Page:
Pain in the upper and middle back

Very often we find ourselves ‘enduring’ pain that we should instead be analysing together with a specialist. Pain in the upper and middle back is very common. Let’s try to understand what it depends on and what we can do to alleviate it.
The thoracic spine is the longest section of the spinal column, with twelve thoracic vertebrae. It is the section responsible for the mobility of the torso and is therefore highly stressed. Among other things, it is the most flexible part of the spine and includes seven cervical vertebrae. Each vertebra is separated by intervertebral discs with a high water content, which cushion the pressure between the parts.

Causes of upper (and middle) back pain

Usually, pain in the upper and middle back is caused by muscle tension, tension that develops in the thoracic (and often cervical) spine and adjacent areas. A tension that we can very easily associate with a sedentary lifestyle, with those who spend many hours sitting at a desk for work, usually working at a computer.
The neck and upper back become stiff and the muscles in the area remain permanently tense. Tension that also increases the pressure on the neck and chest muscles. Staticity is not good for our body and without the proper exercises these forced positions only fuel pain.

Every process in our body (even chemical reactions) takes place through movement. Cells must contract to speed up metabolic reactions, organs such as the heart, lungs or stomach need movement to function. Some of the pains we feel most frequently depend precisely on this ‘lack of movement’. Precisely for this reason, one of the most frequent pieces of advice is to ‘break up’ long work sessions with short walks, to restore balance to our organism.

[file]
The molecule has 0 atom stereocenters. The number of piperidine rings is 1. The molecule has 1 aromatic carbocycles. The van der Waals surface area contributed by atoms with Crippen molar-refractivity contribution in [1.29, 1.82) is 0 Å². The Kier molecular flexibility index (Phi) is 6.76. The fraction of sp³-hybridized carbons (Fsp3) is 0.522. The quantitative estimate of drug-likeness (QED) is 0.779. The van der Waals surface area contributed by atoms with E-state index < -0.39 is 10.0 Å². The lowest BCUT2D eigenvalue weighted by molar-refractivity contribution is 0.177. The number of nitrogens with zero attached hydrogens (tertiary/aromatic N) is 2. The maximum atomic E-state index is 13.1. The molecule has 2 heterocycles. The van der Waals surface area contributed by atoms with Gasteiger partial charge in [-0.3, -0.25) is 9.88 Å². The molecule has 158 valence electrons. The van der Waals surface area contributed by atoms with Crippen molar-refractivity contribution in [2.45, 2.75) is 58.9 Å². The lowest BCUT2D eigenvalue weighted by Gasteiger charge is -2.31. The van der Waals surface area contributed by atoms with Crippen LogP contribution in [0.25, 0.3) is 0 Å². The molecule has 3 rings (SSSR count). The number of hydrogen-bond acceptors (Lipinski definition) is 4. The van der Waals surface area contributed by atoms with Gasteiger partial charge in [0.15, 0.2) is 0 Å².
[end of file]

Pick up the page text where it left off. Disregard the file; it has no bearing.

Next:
After all, even those who sit with a perfect posture (but there are only a few of us) could have the same problems in the long run, because prolonged immobility is still harmful and creates muscular rigidity, with a consequent reduction in blood circulation and a sharpening of pain.

The result is that the intercostal muscles contract, reducing the size of the ribcage, which increases pressure on the joints, intervertebral discs, diaphragm and sternum. This is followed by pain in the upper and middle back, with the added difficulty of movement accentuated.

In some cases, this type of pain can appear in isolated form in the thoracic or cervical spine, but can also spread to adjacent areas (shoulders, arms, head). One should never neglect any type of pain because in the long run this disorder can easily be associated with sensory disturbances, as well as reduced mobility of the affected parts of the spine.

What are the symptoms that can be related to this pain?

Here are some of the symptoms that can appear together with pain in the upper and middle back: a burning sensation between the shoulder blades, a burning or pulling sensation in the neck (cervical neuralgia), pain radiating up to the head (tension headache or migraine), dizziness or visual disturbances, sleep disturbances, disturbances in sensory perception (tingling and tingling or numbness in the arms), breathlessness or pain when breathing.
Our advice is always the same: in the presence of pain, consult a specialist and rely on his or her experience.

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